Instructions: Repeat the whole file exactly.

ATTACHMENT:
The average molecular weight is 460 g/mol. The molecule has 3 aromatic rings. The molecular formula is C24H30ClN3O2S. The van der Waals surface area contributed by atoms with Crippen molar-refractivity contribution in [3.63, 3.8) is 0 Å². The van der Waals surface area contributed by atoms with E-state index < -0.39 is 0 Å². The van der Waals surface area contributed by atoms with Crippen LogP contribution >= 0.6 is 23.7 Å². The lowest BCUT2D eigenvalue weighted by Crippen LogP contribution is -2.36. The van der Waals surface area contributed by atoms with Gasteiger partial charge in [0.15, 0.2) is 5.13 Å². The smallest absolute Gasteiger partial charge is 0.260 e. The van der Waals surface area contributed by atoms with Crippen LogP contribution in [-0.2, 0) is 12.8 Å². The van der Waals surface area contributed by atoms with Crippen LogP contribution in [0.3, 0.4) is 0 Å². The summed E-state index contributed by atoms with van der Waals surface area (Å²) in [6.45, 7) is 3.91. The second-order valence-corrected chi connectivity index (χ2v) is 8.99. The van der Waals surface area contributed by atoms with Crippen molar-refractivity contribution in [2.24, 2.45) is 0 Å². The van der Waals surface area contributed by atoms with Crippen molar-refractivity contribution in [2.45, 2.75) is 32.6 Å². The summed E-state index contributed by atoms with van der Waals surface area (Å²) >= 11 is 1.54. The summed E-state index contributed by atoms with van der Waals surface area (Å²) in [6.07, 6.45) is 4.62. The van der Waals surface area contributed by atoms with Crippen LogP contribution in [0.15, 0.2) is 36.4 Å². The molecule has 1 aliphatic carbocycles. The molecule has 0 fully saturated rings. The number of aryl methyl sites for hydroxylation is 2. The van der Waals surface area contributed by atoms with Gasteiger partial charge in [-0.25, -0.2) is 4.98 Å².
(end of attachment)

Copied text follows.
The average molecular weight is 460 g/mol. The molecule has 3 aromatic rings. The molecular formula is C24H30ClN3O2S. The van der Waals surface area contributed by atoms with Crippen molar-refractivity contribution in [3.63, 3.8) is 0 Å². The van der Waals surface area contributed by atoms with E-state index < -0.39 is 0 Å². The van der Waals surface area contributed by atoms with Crippen LogP contribution >= 0.6 is 23.7 Å². The lowest BCUT2D eigenvalue weighted by Crippen LogP contribution is -2.36. The van der Waals surface area contributed by atoms with Gasteiger partial charge in [0.15, 0.2) is 5.13 Å². The smallest absolute Gasteiger partial charge is 0.260 e. The van der Waals surface area contributed by atoms with Crippen LogP contribution in [-0.2, 0) is 12.8 Å². The van der Waals surface area contributed by atoms with Crippen LogP contribution in [0.3, 0.4) is 0 Å². The summed E-state index contributed by atoms with van der Waals surface area (Å²) in [6.45, 7) is 3.91. The second-order valence-corrected chi connectivity index (χ2v) is 8.99. The van der Waals surface area contributed by atoms with Crippen molar-refractivity contribution in [2.24, 2.45) is 0 Å². The van der Waals surface area contributed by atoms with Crippen molar-refractivity contribution in [2.45, 2.75) is 32.6 Å². The summed E-state index contributed by atoms with van der Waals surface area (Å²) >= 11 is 1.54. The summed E-state index contributed by atoms with van der Waals surface area (Å²) in [6.07, 6.45) is 4.62. The van der Waals surface area contributed by atoms with Crippen LogP contribution in [0.15, 0.2) is 36.4 Å². The molecule has 1 aliphatic carbocycles. The molecule has 0 fully saturated rings. The number of aryl methyl sites for hydroxylation is 2. The van der Waals surface area contributed by atoms with Gasteiger partial charge in [-0.25, -0.2) is 4.98 Å².